Watching Robin Ince can be a nerve-wracking experience: you frequently wonder if he’ll remember to breathe.
Such is the speed and the excitement with which he delivers his material, ricocheting around between anecdotes, facts, and impressions, that it is hard to spot when he takes in air. And, as he would admit, he is no natural athlete.
Welcoming the Norwich Playhouse audience with the astute observation that they were “never at risk of being picked first in games at school”, he is surrounded by his people and happily burrows down some of the most esoteric cultural tunnels.
This one-off evening was split between an (attempted) dialogue on his book I’m a Joke and So Are You, and an exploration of Ince’s love for horror films and pulp novels.
His fizzing intellect meant he never quite got to the book, instead directly exploring some of his own biography (“I used to be really good at being miserable, I did it with aplomb. Then I saw what happened to Morrissey and realised I had to change”) and the sometimes strange and confusing habits of the human brain.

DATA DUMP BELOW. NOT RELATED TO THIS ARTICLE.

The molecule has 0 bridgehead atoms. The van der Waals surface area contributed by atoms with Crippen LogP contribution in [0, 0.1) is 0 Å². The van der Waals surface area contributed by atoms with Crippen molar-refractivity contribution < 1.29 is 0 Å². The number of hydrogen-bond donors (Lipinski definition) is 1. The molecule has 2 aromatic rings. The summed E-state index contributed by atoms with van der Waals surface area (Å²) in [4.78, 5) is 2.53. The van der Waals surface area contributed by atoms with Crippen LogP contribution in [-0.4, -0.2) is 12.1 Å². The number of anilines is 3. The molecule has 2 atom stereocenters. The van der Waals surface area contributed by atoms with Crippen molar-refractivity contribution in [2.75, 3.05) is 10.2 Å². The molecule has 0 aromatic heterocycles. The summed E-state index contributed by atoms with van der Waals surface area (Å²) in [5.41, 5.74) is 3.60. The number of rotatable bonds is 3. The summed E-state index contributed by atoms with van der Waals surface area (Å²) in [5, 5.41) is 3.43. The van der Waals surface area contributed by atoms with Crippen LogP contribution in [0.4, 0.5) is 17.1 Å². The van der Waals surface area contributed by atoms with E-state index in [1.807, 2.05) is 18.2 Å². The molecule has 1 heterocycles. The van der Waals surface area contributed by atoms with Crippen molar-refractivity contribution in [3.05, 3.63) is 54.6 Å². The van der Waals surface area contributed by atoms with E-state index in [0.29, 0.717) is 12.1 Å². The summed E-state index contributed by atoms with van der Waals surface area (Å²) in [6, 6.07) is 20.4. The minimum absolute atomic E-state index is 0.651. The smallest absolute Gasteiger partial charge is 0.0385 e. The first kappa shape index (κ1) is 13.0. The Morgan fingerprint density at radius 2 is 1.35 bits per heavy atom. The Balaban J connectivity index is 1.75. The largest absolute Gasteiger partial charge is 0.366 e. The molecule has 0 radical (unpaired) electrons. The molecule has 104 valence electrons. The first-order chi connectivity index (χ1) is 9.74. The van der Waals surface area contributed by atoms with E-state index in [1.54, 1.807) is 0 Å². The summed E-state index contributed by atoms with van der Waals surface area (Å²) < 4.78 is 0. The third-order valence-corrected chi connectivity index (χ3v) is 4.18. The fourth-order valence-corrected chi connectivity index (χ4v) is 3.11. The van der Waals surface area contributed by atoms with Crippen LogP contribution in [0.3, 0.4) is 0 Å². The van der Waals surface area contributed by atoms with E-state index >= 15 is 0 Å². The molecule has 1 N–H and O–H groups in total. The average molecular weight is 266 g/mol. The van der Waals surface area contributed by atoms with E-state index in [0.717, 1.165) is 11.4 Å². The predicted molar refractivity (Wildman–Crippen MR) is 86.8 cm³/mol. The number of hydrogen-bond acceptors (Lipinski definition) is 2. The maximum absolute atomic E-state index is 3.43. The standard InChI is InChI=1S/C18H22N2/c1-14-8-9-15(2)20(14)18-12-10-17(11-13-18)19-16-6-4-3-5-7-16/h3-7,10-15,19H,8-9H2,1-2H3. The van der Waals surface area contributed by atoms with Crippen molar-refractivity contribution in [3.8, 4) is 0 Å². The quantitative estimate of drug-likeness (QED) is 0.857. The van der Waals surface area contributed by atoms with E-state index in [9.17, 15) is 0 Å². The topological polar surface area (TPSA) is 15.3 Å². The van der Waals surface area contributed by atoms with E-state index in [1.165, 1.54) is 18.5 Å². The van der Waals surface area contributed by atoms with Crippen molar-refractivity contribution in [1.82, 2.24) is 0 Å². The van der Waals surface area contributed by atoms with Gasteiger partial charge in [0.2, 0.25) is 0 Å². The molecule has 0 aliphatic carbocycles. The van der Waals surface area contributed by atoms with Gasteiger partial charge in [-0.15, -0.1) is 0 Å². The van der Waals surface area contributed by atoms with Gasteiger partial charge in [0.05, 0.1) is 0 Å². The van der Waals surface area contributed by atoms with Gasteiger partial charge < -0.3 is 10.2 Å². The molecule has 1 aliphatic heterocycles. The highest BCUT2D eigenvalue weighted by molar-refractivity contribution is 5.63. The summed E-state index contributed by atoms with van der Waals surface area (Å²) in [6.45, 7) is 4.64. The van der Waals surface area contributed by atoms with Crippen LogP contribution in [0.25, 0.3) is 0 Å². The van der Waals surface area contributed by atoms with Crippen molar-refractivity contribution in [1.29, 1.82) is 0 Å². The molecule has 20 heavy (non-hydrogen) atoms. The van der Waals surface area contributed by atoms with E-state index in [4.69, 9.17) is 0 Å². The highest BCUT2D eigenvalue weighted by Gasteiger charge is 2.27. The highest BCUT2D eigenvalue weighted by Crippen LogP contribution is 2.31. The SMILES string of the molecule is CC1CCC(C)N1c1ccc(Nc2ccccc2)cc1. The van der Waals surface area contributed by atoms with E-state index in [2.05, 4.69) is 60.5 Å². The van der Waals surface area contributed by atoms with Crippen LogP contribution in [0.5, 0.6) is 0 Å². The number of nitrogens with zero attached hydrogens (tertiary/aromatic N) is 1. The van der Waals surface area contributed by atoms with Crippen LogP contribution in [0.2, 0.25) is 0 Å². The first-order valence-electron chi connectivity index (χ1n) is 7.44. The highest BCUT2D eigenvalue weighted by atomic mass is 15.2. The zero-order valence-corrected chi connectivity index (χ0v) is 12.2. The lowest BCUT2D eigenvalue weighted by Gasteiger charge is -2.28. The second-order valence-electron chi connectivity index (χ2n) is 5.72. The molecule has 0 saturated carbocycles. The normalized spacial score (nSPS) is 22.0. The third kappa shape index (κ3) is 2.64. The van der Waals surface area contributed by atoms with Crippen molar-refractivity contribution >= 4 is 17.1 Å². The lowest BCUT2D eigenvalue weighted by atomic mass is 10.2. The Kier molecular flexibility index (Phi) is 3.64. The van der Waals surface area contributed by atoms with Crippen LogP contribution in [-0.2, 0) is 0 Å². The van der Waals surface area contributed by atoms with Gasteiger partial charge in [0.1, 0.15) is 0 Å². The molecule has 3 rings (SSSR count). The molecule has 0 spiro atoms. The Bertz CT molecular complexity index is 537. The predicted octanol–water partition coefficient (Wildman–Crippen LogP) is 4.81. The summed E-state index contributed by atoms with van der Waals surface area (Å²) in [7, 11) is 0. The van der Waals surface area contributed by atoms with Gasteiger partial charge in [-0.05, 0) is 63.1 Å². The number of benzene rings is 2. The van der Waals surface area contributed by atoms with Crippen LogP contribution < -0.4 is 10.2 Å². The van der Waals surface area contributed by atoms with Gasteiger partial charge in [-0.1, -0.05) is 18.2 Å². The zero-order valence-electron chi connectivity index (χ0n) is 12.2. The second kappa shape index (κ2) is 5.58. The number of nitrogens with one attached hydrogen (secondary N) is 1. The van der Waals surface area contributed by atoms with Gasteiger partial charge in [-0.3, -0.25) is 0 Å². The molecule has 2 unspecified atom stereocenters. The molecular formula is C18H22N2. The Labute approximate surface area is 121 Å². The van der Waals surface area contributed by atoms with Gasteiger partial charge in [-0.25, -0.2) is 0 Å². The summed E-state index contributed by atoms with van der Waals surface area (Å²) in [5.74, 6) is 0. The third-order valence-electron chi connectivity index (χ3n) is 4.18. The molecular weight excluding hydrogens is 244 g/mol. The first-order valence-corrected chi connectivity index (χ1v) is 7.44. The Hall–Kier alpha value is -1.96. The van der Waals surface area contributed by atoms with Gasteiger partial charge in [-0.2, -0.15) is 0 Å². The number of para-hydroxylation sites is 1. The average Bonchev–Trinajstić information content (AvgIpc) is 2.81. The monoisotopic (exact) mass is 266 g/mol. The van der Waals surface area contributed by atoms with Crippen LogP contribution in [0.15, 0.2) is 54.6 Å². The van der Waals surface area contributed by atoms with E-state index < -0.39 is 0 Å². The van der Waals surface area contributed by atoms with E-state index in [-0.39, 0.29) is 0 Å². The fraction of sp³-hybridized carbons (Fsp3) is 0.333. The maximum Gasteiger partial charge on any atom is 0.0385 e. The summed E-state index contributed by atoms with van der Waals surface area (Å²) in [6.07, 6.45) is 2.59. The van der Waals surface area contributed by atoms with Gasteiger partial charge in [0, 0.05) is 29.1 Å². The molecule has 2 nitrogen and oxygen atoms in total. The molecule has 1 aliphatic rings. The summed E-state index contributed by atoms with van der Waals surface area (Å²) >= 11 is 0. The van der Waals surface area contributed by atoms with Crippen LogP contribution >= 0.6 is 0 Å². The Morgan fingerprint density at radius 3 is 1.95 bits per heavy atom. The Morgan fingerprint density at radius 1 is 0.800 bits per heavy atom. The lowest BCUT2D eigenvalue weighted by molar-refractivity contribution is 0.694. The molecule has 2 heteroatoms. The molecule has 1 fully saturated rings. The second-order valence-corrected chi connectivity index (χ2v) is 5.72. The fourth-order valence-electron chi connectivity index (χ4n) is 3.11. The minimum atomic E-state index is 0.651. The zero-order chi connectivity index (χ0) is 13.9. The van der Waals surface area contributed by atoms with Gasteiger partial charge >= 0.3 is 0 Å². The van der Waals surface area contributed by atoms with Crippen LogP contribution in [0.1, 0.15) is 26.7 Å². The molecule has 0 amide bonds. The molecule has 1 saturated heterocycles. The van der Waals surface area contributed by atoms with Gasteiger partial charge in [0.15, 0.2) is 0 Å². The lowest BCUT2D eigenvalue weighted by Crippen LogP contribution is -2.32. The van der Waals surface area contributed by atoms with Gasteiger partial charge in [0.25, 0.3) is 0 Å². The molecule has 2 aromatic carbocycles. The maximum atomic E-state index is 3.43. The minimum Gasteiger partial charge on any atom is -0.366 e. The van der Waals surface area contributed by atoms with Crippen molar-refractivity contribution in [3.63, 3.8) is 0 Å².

The second half was equally as frenzied, vainly attempting to get through several hundred pictures, film clips, and books of predominantly 1970s horror. He has the infectious passion of a true collector, and a great eye for the absurd: in just a few seconds he links gore movies with attempted diversity in a public information film on bicycle security, leading to the fabulous image of “Quentin Crisp on his Grifter”.
If you can keep up, Ince is a fantastically rewarding performer: startlingly funny, erudite, interested and interesting, and, most of all, warm-hearted. Over-running he apologised to a couple who had to leave to catch a train; his express-like mind could have kept going all night. I want a season ticket.